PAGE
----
When the Corps of Discovery crossed the Continental Divide on their way west in 1805, they entered a vast region that lay beyond the territories claimed by the United States. They were the first Euro Americans to travel by land into the region and everything they saw and recorded in their journals came as new information to the government, to scientists, and to the public. What they did in the Columbia River Basin, who they met, and how they reacted to what they saw had potential and real impact on subsequent events in Oregon. In a genuine way, the Lewis and Clark Expedition is the beginning of the non-Indian history of Oregon (Robbins).

The inland migration of Europeans was another crucial event. During 1830’s and 1840’s the Willamette Valley was divided socio-economically into two. On one side were the Native American population and the other were the European-American groups. This period marked a “critical turning point in the place that would become Oregon” (Robbins). The newly arrived European groups were establishing elementary farmsteads and raising cattle. The group comprised of merchants, missionaries and scientists. They first displaced the aborigines in Oregon’s western valleys and in 1860 moved eastward. During this period, native groups were pushed to the margins through unjust federal treaties that provided reservations in less desirable locations.

The inland migration of Europeans, which involved traveling 2000 miles, was directly related to the Lewis and Clark expedition. Expansionist American politicians of the day enthusiastically began to publicize and promote the Oregon Country as a settlement area. The increased American interest in this region coincided with a decrease in European influence, as is evident from the treaty with Great Britain in 1818. Meanwhile, The U.S. House of Representative prepared a “greatly exaggerated report”, describing the Columbia region as very significant for trade (Lang). The committee further emphasized the area’s closeness to China, its potential for fur trade and cultivatable lands to drive home its point. In other words, the northwest was portrayed as an “earthly paradise”, where earnest Americans could turn their dreams into reality (Lang).

Adding to this were hype-creators of a higher order. One notable example is the Harvard-educated Hall Jackson Kelley. Kelley promoted the Oregon Country using such descriptions as “a New Eden, a land with sublime and conspicuous mountains, a salubrious climate, a place well watered, nourished by a rich soil, and warmed by a congenial heat”. Though such claims have been ridiculed and considered out of touch with reality, they did help attract settlers to Oregon country. Missionaries also described the Williamette Valley favorably. The religious journals of the day published stories that predicted the finding of the promised land and notions of a bright future. The Oregon country’s “fertile soil and mild equable climate” were portrayed as advantageous for setting up factories and commerce. The chief propagators of such messages were the protestant missionaries (Robbins).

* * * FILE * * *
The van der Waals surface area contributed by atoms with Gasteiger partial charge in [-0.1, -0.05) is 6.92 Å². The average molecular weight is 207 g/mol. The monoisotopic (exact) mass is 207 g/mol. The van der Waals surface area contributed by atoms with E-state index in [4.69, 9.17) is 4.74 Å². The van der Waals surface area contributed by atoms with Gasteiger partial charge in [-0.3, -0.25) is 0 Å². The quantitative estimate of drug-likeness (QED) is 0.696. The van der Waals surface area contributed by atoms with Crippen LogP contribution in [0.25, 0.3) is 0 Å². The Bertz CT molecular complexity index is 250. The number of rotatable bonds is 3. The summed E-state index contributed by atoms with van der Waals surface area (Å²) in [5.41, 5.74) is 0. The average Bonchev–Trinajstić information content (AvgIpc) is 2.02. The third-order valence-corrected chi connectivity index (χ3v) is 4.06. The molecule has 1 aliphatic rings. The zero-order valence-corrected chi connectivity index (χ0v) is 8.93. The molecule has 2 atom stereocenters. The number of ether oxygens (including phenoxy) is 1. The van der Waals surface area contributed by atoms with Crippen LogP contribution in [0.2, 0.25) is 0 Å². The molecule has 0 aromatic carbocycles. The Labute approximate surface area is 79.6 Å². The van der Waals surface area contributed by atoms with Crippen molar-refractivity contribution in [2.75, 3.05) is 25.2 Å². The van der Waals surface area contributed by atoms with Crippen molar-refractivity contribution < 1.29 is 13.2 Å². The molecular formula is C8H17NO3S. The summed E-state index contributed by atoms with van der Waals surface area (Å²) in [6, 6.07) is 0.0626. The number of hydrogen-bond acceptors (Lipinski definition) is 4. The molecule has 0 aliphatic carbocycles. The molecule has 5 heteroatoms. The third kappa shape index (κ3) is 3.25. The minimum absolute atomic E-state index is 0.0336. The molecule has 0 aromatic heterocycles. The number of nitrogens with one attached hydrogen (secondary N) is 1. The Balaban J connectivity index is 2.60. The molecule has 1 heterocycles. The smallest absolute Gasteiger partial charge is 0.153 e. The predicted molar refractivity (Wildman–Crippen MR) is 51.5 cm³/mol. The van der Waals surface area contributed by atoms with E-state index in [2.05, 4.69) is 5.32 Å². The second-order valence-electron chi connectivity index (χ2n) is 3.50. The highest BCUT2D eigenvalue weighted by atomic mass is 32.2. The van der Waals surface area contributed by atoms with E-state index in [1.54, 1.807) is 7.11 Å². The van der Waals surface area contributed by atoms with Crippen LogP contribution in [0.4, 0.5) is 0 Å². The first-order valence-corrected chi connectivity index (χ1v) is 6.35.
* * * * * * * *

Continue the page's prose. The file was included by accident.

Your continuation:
Farmers in the Midwest were suffering the effects of depression in agricultural economy in the wake of the “Panic of 1837”.

The lingering effects of the Panic of 1837; several years of flooding in Missouri, Iowa, and Illinois; the lure of free land in the West; the promise of economic betterment; the quest for adventure and excitement; and, finally, the promise of physical health. Chronic sickness and disease in the Mississippi Valley rank ahead of economic considerations and all other factors as motives for the move to Oregon. (Robbins)

So, apart from the myth-manufacturing, there were some genuine reasons as well. A combination of several factors contributed to the “Oregon Fever” of the 1840’s. As a result, the European American population rose from 1,500 in 1843 to 52,000 in 1860. The development of Oregon City is another symbolic event that transformed the landscape of the valley. Within a few years of the inward migration, the city held in its confines several churches, settlements, stores, sawmills and public buildings.

Works Cited:

Robbins, William. “This Land-Oregon.” The Oregon History Project. 2002. Oregon Historical Society. 15th Feb. 2006.

Engeman, Richard. ”Wooden Beams and Railroad Ties: the History of Oregon’s Built Environment.” The Oregon History Project. 2005. Oregon Historical Society. 15th Feb. 2006.

Lang, William. “Lewis & Clark: From Expedition to Exposition, 1803-1905.” The Oregon History Project. 2004. Oregon Historical Society. 15th Feb. 2006